As a child, Halloween was always my favorite holiday. You get to dress up as whatever you want, stay up late and eat candy until you are genuinely concerned you might explode. As kids, we take this tradition of gathering candy from friends and strangers for granted, because why question the best day of the year? Now that it’s no longer socially acceptable for me to trick-or-treat, I’ve started to wonder what brilliancy inspired parents and dentists to allow children to gorge themselves on sugar for a day (scary fact: the average amount of candy a child hauls in on Halloween adds up to about three pounds of sugar).
Turns out, Halloween was not always about candy for the ghouls and goblins to run amok at night. In the first half of the 20th century, children used Halloween as an excuse to pull pranks and cause general mayhem in their neighborhoods. Trick-or-treating only became popular in the 1950s, and even then, popcorn balls, cookies and fruit were commonly handed out treats. However, as more children trick-or-treated and as marketing from big candy companies increased, candy took hold of the night and became the dominant treat of choice. The hysteria in the 1970s about homemade food containing poison or razor blades also contributed to the popularity of candy: it is pre-wrapped, pre-portioned and that neighbor who is a little too reminiscent of Boo Radley can’t tamper with it. Nowadays, Americans spend about 2 billion dollars a year on Halloween candy; in 2013, the most popular candies given out were Reese’s, M&Ms, Snickers, Hershey’s and Kit Kats.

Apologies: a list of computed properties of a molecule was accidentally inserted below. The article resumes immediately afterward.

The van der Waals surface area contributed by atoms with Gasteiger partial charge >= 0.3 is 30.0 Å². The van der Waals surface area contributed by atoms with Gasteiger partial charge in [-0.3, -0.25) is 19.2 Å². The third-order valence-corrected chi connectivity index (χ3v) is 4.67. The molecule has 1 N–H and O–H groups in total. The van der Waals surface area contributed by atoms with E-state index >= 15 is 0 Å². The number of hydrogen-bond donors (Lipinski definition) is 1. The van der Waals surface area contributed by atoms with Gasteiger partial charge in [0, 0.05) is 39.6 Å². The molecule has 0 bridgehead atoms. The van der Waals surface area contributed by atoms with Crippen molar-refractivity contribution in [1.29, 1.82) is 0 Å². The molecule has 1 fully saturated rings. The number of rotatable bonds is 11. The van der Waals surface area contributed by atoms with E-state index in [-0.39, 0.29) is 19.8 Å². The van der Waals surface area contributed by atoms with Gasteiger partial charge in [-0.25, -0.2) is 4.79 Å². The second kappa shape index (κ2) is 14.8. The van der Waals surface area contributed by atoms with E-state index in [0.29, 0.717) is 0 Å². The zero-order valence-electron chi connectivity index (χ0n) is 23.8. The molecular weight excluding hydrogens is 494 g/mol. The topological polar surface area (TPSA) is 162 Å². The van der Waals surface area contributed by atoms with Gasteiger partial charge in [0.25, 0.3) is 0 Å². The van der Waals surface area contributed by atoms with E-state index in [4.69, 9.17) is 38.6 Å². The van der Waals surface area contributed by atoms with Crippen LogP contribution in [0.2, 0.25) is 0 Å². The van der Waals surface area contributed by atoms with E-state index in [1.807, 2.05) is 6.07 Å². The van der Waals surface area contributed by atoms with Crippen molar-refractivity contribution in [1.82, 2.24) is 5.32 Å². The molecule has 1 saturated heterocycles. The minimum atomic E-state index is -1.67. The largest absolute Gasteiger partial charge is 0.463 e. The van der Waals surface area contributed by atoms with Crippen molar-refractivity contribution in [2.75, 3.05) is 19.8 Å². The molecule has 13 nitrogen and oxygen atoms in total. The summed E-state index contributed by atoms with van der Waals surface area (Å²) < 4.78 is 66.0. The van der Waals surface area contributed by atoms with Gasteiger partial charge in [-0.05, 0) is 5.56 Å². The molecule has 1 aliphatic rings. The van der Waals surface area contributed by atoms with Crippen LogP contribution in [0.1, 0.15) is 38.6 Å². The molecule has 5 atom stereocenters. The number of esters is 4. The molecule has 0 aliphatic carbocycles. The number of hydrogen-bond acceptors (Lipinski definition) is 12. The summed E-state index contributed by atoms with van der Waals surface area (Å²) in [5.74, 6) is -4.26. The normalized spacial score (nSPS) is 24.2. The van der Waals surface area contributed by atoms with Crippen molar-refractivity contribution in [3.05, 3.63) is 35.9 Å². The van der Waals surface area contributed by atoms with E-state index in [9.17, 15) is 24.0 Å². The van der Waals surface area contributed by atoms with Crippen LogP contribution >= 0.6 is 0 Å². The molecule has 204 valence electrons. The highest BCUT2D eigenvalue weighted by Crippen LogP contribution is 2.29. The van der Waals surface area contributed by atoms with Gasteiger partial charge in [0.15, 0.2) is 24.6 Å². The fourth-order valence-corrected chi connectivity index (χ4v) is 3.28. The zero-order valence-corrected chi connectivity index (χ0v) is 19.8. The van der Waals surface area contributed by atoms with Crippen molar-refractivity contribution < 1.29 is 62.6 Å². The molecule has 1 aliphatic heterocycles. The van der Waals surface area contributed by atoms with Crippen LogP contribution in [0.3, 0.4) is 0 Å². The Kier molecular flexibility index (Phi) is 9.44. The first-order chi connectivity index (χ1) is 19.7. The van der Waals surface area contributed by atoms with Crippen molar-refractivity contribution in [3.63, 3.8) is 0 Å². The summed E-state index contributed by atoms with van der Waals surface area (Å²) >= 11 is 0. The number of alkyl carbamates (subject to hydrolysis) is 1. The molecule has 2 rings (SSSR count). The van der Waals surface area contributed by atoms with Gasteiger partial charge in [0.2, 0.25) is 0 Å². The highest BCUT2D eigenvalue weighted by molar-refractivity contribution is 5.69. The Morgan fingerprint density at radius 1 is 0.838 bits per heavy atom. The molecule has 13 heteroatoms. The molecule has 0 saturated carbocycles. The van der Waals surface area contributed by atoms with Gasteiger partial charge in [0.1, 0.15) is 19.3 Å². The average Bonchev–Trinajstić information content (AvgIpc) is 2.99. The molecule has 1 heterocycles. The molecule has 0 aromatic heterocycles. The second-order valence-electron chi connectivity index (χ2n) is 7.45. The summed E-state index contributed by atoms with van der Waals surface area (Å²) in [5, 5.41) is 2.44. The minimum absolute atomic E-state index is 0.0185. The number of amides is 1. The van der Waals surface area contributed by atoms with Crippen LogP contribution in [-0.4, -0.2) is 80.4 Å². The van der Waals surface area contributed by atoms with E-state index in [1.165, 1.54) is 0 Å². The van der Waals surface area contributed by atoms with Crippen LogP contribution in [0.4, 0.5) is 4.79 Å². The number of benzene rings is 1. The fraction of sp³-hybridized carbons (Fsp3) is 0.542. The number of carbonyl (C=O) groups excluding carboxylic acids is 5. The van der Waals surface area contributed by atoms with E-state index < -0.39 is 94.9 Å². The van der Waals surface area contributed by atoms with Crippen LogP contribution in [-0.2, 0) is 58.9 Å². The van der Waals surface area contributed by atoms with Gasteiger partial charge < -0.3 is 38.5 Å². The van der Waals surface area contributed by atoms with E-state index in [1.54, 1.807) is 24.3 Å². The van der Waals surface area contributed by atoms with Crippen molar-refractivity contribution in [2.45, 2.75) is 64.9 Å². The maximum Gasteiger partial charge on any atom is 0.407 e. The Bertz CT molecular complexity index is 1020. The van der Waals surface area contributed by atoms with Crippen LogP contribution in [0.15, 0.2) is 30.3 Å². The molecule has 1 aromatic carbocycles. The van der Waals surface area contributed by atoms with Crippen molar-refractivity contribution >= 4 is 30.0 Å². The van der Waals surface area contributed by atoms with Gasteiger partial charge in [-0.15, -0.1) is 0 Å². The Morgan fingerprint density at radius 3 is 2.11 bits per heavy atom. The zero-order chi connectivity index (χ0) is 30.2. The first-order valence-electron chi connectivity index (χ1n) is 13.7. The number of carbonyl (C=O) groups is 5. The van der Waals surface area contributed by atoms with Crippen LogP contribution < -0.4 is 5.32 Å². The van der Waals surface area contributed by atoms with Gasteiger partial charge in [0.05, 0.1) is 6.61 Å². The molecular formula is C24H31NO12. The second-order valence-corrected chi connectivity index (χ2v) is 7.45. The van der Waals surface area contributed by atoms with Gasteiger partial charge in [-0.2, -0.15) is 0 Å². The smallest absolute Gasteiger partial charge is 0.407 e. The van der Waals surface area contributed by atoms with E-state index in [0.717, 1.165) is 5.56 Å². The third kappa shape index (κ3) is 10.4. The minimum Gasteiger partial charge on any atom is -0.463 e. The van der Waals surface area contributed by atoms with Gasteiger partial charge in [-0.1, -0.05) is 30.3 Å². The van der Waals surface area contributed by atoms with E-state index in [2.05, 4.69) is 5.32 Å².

Halloween has progressed from a night of mischief to a night of healthy (read: boring) snacks like nuts and apples to the night of sugar that we know it as today. Surprisingly, as health awareness increases in America in response to the obesity epidemic, Halloween remains untouched. Perhaps this is due to parents’ desires to keep their children imaginative and innocent a little longer, or maybe it is the well-justified belief that one night of sugary gluttony is not a catastrophe. Whatever the reason, we should all be grateful that Halloween rightfully remains one of the few times where wholesome, chocolaty indulgence is not criticized but encouraged. The tradition of this ghostly night goes to show that all you need is a little sweetness to bring people together.